Magistrate, local courts

The final two judicial bodies in South Carolina are called limited jurisdiction courts due to the relatively insignificant nature of the cases they resolve. Magistrate courts exercise jurisdiction over criminal offenses involving penalties or fines not exceeding $1,000 or imprisonment of thirty days or less. Their civil jurisdiction extends to cases involving up to $7,500. As the most numerous courts in the state, there are more than three hundred magistrates.

Magistrates are appointed by the governor on the advice and consent of the state Senate and they need not be attorneys. Magistrates collectively resolve nearly one million cases per year, about fifty percent of which relate to traffic offenses and twenty-five percent civil disputes. Much of their business is resolved simply by bond forfeitures, in that citizens charged with minor offenses (traffic infractions, leash law violations) often pay their fines without appearing in court. Because they play such important roles in the judicial system—hearing so many disputes, and also holding pretrial and preliminary hearings in cases involving individuals charged with serious offenses—magistrates have increasingly been required to obtain specialized training. Recent changes in state law have also added educational qualifications. By 2005, persons lacking a college degree will be ineligible for an appointment as magistrate.

A comparable judicial organization exists in the approximately two hundred locations in which municipal courts have been created by the local governing bodies. Judges in these courts have no civil jurisdiction, and are solely intended to hear violations of state statutes and municipal ordinances subject to a fine not exceeding $1,000 or imprisonment not exceeding thirty days.

-- Excerpted from the entry by Steven W. Hays. To read more about this or 2,000 other entries about South Carolina, check out The South Carolina Encyclopedia by USC Press. (Information used by permission.)


Palmetto Priorities Statehouse Report encourages state leaders to develop and implement Palmetto Priorities involving several issues to make the state better a better place. Click the link to learn more about our suggestions for bipartisan policy objectives.

Here is a summary of our Palmetto Priorities:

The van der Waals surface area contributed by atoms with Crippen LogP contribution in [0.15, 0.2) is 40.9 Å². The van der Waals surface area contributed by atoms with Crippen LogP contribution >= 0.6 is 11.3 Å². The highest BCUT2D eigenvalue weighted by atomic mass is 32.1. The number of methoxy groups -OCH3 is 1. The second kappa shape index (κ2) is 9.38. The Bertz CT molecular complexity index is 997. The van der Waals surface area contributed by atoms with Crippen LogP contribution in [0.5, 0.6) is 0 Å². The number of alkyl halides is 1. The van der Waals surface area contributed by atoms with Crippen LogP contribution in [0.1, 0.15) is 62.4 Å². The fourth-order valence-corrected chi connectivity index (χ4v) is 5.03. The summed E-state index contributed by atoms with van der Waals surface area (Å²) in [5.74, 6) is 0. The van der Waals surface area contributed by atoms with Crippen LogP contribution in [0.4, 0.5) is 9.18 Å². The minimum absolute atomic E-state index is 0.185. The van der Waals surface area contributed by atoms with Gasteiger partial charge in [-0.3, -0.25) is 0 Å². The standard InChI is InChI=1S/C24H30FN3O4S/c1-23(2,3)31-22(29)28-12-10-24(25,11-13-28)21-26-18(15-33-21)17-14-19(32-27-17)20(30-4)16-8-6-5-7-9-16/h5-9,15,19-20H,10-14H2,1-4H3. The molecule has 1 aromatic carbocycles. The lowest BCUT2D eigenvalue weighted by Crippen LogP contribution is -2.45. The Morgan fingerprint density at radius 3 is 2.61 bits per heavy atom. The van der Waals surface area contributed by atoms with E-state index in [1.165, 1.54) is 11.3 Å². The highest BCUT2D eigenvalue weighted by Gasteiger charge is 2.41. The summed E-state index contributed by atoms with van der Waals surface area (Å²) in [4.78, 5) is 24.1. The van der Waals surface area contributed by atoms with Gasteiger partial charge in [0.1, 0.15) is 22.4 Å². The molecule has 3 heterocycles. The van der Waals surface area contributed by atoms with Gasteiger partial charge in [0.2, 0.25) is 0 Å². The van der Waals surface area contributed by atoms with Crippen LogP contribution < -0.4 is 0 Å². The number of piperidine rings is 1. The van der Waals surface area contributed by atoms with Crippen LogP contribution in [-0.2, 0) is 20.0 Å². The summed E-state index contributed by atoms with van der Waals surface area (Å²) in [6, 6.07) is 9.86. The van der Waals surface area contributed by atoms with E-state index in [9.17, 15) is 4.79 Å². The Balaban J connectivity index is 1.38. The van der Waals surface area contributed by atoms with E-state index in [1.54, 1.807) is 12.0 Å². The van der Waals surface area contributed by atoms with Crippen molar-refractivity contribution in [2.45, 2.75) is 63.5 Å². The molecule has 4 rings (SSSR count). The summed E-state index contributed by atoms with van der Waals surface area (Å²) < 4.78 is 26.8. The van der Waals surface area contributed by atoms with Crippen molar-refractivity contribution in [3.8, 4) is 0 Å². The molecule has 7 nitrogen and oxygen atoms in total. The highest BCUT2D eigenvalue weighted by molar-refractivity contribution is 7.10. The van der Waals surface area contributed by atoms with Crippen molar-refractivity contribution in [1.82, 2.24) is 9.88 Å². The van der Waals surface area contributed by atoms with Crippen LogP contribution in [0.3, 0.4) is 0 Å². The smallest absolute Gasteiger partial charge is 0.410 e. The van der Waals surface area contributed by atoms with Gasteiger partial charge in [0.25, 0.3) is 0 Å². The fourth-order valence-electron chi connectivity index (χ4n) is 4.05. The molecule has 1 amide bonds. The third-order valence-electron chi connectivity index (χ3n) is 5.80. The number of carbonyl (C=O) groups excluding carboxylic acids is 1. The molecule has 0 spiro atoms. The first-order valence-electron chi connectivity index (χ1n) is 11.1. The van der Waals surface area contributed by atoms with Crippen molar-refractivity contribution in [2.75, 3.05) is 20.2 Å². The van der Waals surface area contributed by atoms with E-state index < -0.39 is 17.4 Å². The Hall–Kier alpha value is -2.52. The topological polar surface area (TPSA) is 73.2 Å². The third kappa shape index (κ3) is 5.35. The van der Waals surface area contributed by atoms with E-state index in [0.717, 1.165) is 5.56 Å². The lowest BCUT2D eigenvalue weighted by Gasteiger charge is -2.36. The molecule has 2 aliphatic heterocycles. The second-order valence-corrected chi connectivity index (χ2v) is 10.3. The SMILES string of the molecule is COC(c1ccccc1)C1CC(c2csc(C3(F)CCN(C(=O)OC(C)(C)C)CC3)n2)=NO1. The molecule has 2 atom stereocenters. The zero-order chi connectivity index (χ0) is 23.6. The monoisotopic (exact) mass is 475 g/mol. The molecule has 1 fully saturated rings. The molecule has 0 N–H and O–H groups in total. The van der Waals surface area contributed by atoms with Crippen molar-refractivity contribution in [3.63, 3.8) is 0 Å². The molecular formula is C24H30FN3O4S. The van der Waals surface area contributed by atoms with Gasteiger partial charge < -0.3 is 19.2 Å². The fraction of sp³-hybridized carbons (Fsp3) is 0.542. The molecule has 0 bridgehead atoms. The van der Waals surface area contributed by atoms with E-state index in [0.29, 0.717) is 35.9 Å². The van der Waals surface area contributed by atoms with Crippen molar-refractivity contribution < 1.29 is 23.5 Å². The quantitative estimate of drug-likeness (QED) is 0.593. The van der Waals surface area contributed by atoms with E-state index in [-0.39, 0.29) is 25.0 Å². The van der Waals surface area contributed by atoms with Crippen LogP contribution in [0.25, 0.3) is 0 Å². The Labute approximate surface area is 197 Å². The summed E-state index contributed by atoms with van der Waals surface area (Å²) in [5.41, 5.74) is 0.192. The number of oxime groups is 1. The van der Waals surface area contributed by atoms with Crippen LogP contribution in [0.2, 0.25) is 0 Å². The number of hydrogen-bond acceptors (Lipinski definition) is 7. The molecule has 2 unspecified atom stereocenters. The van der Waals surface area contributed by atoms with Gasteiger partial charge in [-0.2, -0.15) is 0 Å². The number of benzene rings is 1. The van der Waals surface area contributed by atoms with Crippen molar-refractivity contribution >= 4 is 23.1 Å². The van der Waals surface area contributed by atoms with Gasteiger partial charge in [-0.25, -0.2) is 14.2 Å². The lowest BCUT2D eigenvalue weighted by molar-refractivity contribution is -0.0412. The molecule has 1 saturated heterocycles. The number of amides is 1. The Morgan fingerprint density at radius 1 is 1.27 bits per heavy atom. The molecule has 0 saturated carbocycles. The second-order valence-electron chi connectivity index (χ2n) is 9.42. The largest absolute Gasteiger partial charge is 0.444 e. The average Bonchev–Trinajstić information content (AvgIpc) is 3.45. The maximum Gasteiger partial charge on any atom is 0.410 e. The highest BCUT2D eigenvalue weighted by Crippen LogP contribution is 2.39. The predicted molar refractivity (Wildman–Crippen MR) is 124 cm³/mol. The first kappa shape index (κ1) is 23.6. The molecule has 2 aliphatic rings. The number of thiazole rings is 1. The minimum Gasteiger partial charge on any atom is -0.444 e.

CORRECTIONS: Reduce the prison population by 25 percent by 2020.

EDUCATION: Cut the state's dropout rate in half by 2020.

ELECTIONS: Increase voter registration to 75 percent by 2015.

ENVIRONMENT: Adopt a state energy policy that requires energy producers to generate 20 percent of energy from renewable sources by 2020.

ETHICS: Overhaul state ethics laws.

HEALTH CARE: Ensure affordable and accessible health care.

JOBS: Develop a Cabinet-level post to add, retain 10,000 small business jobs per year.

POLITICS: Have a vigorous two- or multi-party political system of governance.

ROADS: Strengthen all bridges and upgrade state roads by 2015.

SAFETY: Cut the state's violent crime rate by one-third by 2016.

TAX REFORM: Remove outdated special interest sales tax exemptions as part of an overall reform of the state's tax structure to be completed by 2014.


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Power for the people

Leaders disagree about state’s power needs

By Bill Davis, senior editor

OCT. 19, 2012 – Depending to whom you talk, South Carolina's energy future will be a cornucopia of plenty with overly expensive electricity or a parched field filled with “rolling brown-outs” caused by a lack of enough power production capacity.

Sen. Paul Campbell (R-Goose Creek) this week defended comments he made earlier this month that two planned nuclear reactors in Jenkinsville won’t generate enough electricity to provide the state with all the energy it will need in the coming years once the economy rights itself.

But observers like Robert Guild of the state’s Sierra Club hold that Campbell is missing the point on the inherent economic and environmental costs of nuclear power.

Sticking to the story